- The parties will each serve an outline of opening submissions setting out the law and facts on which each party relies.
- The trial takes place, at which witnesses give evidence and are cross-examined, and each party makes submissions on the facts and law.
Answer ... The primary remedies that are available upon final judgment include the following:
- damages or an account of profits. If infringement is established, the applicant will usually be entitled to damages (compensation for the damage suffered) or an account of profits (an accounting of the profits made by the respondent). The applicant must elect which of these remedies it wishes to pursue. The basis for assessing damages will depend on the circumstances of the case. This may include damages based on lost sales and/or lost licence fees. Usually, the question of quantum will be separated from the question of liability. That is, issues of the appropriate quantum of monetary relief will not be considered at the first hearing; only if liability is established will a second hearing take place to determine quantum. In practice, issues of quantum are very often settled by the parties;
- permanent injunction restraining the respondent from infringing conduct;
- delivery up or disposal of infringing goods; and
- declaration that the relevant conduct has infringed the applicant’s patent rights.
Answer ... Yes, decisions of the Federal Court in relation to patent infringement can be appealed to the Full Federal Court which consists of a bench of three or five judges of the Federal Court. In the case of interlocutory judgments, usually leave to appeal must first be obtained from the court (Section 24(1A) of the Federal Court of Australia Act 1976).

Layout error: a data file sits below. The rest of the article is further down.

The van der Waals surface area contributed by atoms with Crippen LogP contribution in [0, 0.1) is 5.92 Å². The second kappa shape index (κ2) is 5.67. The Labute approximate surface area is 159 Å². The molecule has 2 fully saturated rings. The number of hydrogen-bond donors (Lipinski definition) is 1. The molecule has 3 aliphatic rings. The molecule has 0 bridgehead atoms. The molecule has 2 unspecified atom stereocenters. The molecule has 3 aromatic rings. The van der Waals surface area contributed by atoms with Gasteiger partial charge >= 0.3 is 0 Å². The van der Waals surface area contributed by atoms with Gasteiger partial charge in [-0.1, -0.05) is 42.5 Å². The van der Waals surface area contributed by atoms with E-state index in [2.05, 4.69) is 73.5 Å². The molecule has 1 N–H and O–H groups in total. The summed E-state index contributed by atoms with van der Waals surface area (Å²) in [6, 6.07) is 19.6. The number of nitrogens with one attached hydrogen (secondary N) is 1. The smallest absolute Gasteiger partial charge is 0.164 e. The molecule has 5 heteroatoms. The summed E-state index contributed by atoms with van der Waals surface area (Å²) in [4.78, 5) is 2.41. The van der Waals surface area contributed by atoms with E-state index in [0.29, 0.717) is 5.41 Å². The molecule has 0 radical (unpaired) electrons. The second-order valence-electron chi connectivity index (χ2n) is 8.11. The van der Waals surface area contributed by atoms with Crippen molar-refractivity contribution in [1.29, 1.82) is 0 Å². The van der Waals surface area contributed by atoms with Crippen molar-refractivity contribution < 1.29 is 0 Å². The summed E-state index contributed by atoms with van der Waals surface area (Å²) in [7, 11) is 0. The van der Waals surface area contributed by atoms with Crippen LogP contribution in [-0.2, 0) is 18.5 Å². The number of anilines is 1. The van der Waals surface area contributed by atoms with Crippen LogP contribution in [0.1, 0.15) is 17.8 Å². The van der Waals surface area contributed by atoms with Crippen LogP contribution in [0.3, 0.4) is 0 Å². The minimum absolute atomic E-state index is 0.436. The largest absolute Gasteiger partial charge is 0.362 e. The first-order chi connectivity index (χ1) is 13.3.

In the Federal Court, the grounds for appeal are that the presiding judge made an error of law or fact, or both, in the original judgment. Appeals are heard ‘on the papers’ filed in the original Federal Court proceedings. New evidence will not generally be admitted, other than in specific circumstances. The Full Federal Court will also consider the transcript of the oral evidence given in the first instance proceeding. The hearing before the Full Federal Court therefore consists of legal submissions made by each party.
A further appeal from the Full Federal Court to the High Court is available; however, special leave must be granted by the High Court. The High Court will usually hear an appeal only where an important question of legal principle is in contention.